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Doctoral Candidate Talks Unique Traits of Individuals with Autism

July 11, 2014

Autism Speaks Staffer Kerry Magro interviewed Amanda Leeder to discuss her work as a doctoral candidate in Fordham University’s Applied Developmental Psychology program. Amanda received her M.A. in general psychology from NYU. She has employed behavioral, developmental and literacy-based approaches to help people of all ages who have more challenging forms of autism.

Kerry Magro: Thanks for talking with us today Amanda! Can you tell our audience a little bit about your background and how you got involved in studying autism?

Amanda Leeder: People with autism have always been compelling to me in a way that might be best described as an existential curiosity. For as long as I can remember, I have been trying to understand how the unique differences of this population define them, affect them and influence the people around them.

Several volunteer experiences in the field paved the way for a position as a literacy therapist for a young girl with autism. That was my first opportunity to establish an intimate connection with an individual who had significant social differences, and it was tremendously rewarding. Around this time, I launched the research program at the Rebecca School in New York City with the guidance of Dr. Lauren Tobing. I then researched the efficacy of DIR/Floortime therapy on a sample of students at the school. After completing my Masters degree, I worked as an ABA therapist for three years at the McCarton School.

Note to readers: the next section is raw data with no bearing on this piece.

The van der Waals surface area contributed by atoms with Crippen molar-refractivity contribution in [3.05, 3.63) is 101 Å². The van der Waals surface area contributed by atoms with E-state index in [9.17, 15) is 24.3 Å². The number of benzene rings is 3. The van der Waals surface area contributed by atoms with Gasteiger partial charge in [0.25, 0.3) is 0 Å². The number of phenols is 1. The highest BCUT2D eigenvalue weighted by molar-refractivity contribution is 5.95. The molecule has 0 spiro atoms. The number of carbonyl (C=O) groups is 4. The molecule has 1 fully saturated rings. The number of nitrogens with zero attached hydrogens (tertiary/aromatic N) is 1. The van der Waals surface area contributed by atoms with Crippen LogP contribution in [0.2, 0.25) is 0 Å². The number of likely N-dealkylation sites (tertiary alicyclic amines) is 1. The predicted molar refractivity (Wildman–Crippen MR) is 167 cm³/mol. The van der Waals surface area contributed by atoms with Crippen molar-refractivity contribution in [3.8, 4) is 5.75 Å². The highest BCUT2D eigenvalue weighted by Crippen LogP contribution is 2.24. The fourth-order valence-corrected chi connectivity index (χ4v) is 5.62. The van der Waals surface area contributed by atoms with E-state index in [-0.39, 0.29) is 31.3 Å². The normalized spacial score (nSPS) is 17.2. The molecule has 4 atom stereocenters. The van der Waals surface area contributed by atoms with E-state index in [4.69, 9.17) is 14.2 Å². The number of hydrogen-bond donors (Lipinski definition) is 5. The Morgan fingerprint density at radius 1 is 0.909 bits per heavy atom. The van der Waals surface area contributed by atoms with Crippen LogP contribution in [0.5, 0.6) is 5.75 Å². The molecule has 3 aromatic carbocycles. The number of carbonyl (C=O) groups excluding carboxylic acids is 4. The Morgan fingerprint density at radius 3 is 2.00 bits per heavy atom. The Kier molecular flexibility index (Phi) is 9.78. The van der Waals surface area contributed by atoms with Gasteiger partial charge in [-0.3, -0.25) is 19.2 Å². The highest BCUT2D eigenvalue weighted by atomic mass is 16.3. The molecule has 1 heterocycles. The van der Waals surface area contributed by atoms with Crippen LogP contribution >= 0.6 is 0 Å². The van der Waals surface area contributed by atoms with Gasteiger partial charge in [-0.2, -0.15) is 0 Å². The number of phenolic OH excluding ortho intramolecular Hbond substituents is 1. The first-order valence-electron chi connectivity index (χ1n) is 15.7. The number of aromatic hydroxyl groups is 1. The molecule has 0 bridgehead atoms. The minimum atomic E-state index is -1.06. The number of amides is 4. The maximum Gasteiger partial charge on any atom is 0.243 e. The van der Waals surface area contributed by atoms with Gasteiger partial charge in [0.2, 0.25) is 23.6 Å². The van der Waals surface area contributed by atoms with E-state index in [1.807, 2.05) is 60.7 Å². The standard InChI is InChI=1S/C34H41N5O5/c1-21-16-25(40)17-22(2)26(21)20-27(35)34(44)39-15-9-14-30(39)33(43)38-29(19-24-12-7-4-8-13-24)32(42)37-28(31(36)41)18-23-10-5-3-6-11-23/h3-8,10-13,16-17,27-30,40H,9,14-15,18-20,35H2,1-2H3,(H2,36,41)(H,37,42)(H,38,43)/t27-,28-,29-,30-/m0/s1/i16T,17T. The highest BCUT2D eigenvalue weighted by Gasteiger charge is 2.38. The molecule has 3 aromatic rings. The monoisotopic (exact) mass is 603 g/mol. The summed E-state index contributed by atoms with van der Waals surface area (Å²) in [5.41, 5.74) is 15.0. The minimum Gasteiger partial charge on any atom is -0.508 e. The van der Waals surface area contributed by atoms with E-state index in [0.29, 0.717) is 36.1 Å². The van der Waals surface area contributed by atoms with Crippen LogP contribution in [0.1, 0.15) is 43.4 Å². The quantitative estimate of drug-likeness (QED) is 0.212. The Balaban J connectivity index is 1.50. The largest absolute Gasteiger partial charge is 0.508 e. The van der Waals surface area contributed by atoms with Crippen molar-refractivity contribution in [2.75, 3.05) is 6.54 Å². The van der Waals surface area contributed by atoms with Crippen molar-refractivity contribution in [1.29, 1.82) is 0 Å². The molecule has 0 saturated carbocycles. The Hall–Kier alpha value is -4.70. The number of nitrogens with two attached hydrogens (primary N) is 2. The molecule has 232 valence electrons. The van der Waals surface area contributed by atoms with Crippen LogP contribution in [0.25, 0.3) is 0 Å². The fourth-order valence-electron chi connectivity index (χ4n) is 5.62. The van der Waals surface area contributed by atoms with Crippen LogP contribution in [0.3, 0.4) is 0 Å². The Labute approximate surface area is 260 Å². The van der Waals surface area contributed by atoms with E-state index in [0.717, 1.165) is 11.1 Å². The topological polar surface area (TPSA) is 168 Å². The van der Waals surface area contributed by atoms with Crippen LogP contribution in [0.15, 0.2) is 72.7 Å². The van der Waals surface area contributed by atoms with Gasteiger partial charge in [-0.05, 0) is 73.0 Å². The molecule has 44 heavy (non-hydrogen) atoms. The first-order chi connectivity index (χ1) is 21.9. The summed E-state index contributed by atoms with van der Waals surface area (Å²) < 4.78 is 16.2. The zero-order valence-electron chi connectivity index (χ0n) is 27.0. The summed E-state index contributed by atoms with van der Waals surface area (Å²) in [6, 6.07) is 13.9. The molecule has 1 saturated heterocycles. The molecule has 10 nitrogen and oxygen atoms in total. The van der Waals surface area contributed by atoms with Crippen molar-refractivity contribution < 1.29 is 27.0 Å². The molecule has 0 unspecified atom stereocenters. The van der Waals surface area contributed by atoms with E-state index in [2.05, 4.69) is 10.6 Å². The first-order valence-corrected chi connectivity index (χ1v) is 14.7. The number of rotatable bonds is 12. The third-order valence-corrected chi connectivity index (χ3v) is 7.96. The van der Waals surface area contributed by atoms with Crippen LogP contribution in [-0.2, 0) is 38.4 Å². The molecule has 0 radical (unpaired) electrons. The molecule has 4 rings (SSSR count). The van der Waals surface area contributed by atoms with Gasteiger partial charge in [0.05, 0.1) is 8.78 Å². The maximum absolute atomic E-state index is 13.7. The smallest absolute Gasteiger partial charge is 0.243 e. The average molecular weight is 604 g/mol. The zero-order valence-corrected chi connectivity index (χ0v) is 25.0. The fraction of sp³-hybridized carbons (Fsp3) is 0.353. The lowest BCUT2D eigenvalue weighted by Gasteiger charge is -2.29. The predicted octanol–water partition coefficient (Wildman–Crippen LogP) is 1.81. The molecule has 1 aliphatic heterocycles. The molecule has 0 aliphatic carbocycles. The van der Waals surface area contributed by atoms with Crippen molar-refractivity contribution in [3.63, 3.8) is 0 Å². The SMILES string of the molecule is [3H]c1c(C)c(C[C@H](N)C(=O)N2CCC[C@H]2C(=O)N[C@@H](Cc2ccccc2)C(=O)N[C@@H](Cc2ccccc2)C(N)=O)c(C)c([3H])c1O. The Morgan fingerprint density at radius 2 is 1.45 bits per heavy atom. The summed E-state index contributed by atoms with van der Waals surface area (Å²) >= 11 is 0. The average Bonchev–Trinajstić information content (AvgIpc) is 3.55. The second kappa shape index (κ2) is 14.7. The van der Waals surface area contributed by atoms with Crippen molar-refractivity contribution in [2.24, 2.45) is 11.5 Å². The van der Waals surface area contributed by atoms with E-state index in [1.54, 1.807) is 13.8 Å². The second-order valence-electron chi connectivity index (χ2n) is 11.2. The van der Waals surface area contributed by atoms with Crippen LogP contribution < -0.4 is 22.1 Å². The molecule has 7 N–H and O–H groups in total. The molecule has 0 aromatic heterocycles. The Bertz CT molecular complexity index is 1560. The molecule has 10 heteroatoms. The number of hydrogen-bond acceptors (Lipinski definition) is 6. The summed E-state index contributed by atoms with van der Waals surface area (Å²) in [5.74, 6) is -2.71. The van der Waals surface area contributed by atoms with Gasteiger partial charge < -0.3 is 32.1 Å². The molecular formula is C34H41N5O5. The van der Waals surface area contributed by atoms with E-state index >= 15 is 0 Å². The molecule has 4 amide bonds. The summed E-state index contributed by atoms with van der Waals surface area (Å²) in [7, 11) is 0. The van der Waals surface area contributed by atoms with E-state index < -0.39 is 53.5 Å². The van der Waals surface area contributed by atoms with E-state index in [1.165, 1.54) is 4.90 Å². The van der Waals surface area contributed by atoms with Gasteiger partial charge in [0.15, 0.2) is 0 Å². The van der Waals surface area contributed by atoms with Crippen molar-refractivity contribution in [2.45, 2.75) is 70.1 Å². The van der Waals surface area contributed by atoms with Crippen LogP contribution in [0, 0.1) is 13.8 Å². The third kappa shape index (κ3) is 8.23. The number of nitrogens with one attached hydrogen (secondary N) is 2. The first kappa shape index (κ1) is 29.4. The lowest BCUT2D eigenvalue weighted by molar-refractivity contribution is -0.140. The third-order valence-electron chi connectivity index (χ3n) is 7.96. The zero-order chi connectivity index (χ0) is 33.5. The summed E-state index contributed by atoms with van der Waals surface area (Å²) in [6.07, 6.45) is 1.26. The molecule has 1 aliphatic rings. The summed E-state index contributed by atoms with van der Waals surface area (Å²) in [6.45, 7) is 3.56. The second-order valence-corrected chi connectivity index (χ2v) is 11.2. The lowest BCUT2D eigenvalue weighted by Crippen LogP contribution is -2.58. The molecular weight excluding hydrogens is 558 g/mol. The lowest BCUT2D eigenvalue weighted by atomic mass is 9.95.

I consider myself a seeker of innovative ways to foster engagement, learning, communication, happiness and independence in the schools and in the homes for people with ASD. That’s what led me to pursue a PhD in applied developmental psychology.

KM: When we first had a chance to talk, we really liked what you said about how each individual with autism is unique. Can you explain how you've seen that in your work today?

AL: The range of linguistic and cognitive abilities among people with ASD means that lessons and conversations must be curated to meet specific skill levels and interests. Gaps in our knowledge about ASD and the heterogeneity of this population render a one-size-fits-all approach unlikely. While individualized plans for education and support are implemented to account for these differences, they are insufficient in the face of such a complex problem.

The uniqueness of every learner with ASD and lack of research regarding available supports makes me reluctant to advocate with certainty for any single approach. I do, however, see a need for increased funding for program evaluations, more meticulous research methodology, and the replication of studies that claim to have significant findings for this population.

We must improve the identification and support of sub-types of individuals with social, communication and sensory differences. Increased autism awareness has been met with expanded considerations of types of people on the spectrum, such that the diagnostic label of ASD has lost its potency. Hopefully, as awareness and research for ASD expands, so will its diagnostic terminology.

KM: There are clearly many therapies for parents of children with autism to choose from today. What advice would you give to parents of children recently diagnosed with autism when it comes to deciding on these therapies?

AL: Parents should inquire about any recent internal or external evaluations affiliated with a particular school/organization, and ask for specifics regarding findings. Until research catches up with services being provided, it’s the Wild West out there, with many services rooted in biased, little or no research. As more support options become available, there will be a call for increased transparency of what works and does not work for people of all types, genders, and ages across the spectrum.